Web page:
Upstart and Rejuvenated Atlanta Hawks Have New Feel

Daniel ChristianCorrespondent IIIDecember 29, 2011

ATLANTA, GA - DECEMBER 28:  Josh Smith #5 of the Atlanta Hawks reacts after a basket against the Washington Wizards at Philips Arena on December 28, 2011 in Atlanta, Georgia.  NOTE TO USER: User expressly acknowledges and agrees that, by downloading and or using this photograph, User is consenting to the terms and conditions of the Getty Images License Agreement.  (Photo by Kevin C. Cox/Getty Images)
Kevin C. Cox/Getty Images

Being a bottom feeder is one thing, being a tweener is something else. The Hawks, unfortunately, have been a tweener for far too long: not good enough to actually compete with the league's elite, but not bad enough to build through the draft.

They're stuck in limbo. The only way to escape tweener status is to make a trade that turns you into a contender or make a trade that turns the clock back a few years and starts the rebuilding process.

The Hawks have done neither. They're a starless team with pieces that don't entirely fit together. It's like pounding a circular hole with a square peg.

Josh Smith should ideally be playing with a stretch four, seeing as he is a power three. He needs a perimeter-oriented big man to compliment his skill set, which is way more impressive than Al Horford's.

Instead of having a stretch four he's playing with an out-of-positioned power forward who doesn't know if he's a stretch or a banger. Horford can shoot a jump shot well, but despite his size and girth, he can't pound down low.

To top that mismatch off, the Hawks have a grossly overpaid shooting guard who often kills possessions with stall ball and iso attempts. That's you, Joe Johnson.

These pieces should not be working, but so far this season they are.

Many predicted this would be the end of the Hawks run. They'd fall off this season, slipping out of the playoffs and into the lottery. They'd trade Josh Smith to Orlando for garbage, amnesty Joe Johnson and hope to rebuild around Horford. None of that is happening. These Hawks are turning the corner.

Jeff Teague is as advertised. He's pushing the pace brilliantly and making all of the right plays despite playing with an injured ankle. Marvin Williams is playing like a man among boys on the offensive glass, and he's actually leading the Hawks in scoring to start the season.

Many called me crazy after predicting 2011-2012 as Williams' breakout season, telling me he's a bust and that I should just accept the fact and move on. As mentioned earlier, that bust is leading the Hawks in points and rebounds early in the season.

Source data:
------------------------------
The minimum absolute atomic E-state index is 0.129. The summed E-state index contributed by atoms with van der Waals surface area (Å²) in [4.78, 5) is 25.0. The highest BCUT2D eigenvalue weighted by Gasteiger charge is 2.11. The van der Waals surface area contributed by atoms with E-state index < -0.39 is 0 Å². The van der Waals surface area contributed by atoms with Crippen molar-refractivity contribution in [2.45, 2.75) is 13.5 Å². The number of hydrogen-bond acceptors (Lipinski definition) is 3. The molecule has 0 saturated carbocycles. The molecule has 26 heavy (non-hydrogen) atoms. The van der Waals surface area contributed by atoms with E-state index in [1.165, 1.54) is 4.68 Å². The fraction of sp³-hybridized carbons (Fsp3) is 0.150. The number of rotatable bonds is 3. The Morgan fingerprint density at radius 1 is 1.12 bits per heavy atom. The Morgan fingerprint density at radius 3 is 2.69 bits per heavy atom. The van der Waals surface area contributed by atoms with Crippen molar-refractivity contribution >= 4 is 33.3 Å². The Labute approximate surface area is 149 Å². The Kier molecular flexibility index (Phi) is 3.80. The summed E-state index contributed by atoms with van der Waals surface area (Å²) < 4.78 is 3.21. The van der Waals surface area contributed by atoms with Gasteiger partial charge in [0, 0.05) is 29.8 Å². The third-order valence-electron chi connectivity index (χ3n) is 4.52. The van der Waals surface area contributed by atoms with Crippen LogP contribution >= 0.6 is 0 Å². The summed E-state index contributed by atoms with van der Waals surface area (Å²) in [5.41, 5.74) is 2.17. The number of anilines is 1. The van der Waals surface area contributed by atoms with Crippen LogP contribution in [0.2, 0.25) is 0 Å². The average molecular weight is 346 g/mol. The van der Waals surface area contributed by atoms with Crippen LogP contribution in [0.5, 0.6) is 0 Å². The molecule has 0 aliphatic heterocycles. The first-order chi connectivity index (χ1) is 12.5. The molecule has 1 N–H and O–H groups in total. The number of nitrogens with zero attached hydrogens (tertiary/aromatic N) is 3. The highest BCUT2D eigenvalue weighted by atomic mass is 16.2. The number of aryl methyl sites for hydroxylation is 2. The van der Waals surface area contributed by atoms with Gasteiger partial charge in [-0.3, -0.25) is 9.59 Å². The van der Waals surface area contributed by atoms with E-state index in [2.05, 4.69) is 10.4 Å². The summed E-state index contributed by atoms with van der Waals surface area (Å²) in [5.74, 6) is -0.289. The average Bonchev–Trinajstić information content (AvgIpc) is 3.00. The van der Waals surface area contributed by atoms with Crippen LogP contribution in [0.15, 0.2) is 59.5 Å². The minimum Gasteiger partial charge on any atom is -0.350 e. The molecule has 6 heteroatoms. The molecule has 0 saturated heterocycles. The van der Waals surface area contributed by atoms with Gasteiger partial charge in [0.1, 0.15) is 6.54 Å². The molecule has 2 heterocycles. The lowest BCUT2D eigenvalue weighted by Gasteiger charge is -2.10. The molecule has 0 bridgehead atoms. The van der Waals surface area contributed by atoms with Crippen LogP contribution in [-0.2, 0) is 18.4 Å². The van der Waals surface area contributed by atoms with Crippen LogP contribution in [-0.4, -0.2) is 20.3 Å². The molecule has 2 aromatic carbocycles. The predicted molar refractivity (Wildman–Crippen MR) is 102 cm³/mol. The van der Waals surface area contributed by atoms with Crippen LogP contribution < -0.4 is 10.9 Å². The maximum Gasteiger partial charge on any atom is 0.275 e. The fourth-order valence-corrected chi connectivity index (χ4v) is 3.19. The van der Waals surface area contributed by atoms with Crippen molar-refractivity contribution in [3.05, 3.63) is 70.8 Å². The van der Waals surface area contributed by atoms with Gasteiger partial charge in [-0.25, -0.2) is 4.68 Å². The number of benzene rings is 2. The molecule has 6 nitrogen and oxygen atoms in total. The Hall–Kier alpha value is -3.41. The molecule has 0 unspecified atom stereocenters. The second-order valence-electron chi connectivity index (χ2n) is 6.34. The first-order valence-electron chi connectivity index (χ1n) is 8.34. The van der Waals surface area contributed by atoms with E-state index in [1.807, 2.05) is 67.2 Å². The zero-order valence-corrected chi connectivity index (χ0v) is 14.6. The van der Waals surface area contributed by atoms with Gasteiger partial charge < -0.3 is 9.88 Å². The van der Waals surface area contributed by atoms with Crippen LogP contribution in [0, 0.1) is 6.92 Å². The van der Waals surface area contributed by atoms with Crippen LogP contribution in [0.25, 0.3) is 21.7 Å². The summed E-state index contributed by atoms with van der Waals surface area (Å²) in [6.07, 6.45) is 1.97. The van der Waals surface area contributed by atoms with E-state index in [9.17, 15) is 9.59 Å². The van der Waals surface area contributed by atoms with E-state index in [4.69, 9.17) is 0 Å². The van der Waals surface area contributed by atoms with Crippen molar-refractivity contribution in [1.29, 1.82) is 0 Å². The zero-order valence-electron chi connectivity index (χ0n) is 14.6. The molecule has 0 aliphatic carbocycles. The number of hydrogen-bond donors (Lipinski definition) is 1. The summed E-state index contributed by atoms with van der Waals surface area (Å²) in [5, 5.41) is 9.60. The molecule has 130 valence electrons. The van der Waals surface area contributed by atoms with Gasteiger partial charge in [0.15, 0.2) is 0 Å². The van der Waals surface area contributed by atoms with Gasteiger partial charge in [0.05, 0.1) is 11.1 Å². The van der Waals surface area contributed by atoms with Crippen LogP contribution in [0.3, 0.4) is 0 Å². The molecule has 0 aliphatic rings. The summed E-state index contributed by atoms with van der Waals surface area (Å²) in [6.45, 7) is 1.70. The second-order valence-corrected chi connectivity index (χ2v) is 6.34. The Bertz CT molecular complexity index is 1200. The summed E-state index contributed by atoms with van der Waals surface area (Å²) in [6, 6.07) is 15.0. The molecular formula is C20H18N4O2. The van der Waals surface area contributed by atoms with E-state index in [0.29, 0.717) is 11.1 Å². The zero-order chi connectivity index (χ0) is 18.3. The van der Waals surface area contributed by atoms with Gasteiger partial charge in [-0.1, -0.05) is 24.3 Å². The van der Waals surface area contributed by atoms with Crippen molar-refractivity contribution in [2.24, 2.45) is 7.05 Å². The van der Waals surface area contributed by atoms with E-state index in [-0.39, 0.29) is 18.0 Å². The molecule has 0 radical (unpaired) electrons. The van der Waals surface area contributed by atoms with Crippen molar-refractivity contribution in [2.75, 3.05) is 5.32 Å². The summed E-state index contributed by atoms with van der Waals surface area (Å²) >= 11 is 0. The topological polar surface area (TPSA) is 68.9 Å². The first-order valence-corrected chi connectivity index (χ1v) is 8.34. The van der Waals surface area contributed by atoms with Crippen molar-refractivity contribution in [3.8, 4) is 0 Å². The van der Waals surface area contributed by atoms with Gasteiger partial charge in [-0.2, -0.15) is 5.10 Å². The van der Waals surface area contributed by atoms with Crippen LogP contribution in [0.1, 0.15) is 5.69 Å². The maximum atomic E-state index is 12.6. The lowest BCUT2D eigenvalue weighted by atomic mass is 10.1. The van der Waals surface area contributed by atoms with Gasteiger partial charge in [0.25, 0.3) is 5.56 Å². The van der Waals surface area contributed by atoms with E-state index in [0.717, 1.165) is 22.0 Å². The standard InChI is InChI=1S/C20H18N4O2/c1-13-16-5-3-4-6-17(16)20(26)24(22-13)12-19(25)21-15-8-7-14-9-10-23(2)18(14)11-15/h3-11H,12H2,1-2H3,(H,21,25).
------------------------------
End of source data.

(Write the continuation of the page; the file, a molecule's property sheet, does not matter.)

He's a machine. He's taking and making three-pointers, not 22-footers with his heels on the line. He's finally using that length scouts raved about to be an elite rebounder and defender. He's also been able to log major amount of minutes without feeling any pain in his back.

ATLANTA, GA - DECEMBER 28:  Marvin Williams #24 of the Atlanta Hawks grabs a rebound against the Washington Wizards at Philips Arena on December 28, 2011 in Atlanta, Georgia.  NOTE TO USER: User expressly acknowledges and agrees that, by downloading and o
Kevin C. Cox/Getty Images

Even with star players Johnson, Horford, and Smith, this team should not be able to play as well as they're playing. Without Jamal Crawford, this team is looking at a finish similar to last year's. This team doesn't care about how they should look though, they're looking the way they want to look.

Smith came into training camp 25 pounds lighter. Johnson came in more conditioned and finally with a healthy elbow. Williams came in with a better back after surgery and Horford with a better post game.

These guys are trying to make the pieces fit and somehow it's working. They've blown out their first two opponents and made it look easy the entire time.

No starter logged even 30 minutes in their 106-70 throttling of the Nets. Against the Wizards, the starters didn't need to play 30 minutes (they did, though). They coasted through the game after establishing dominance in the first quarter, and re-establishing it in the second.

It's a defensive effort that has keyed this early outburst from Atlanta. Deron Williams had 10 points on 3-11 shooting with six turnovers. They're ball-hawking and taking advantage of missed opportunities.

Moreover, an old and dilapidated bench is paying huge dividends for Atlanta. Tracy McGrady and Vladamir Radmanovic have been the headliners out of the gate, but Willie Green and Jannero Pargo have logged valuable minutes despite having almost no time to practice with the team.


The Hawks are clicking, looking good when they shouldn't. Many Hawks fans more or less saw this coming. There was a new attitude in training camp and a new sense of urgency, along with a fire on the defensive side of the ball not seen before.

To everyone else, the Hawks should be a complete shock. Most would have predicted a 2-0 start considering the competition.

But no one would have predicted that their defense would make Deron Williams look like a fool and they'd destroy the Nets by close to 40 points. No one would have predicted the Hawks would have come in on the second night of a back-to-back to dismantle the young and talented Wizards in such a fashion.

Based off of Eastern Conference play right now, I'd say Atlanta is in line for a two seed. Miami is clearly the top dog, but with Boston and Chicago struggling terribly to start the season, Atlanta and Indiana are the only other two teams that look ready to play this season.

This year was supposed to be the Hawks' downfall. By the looks of things, it might turn out to be the opposite.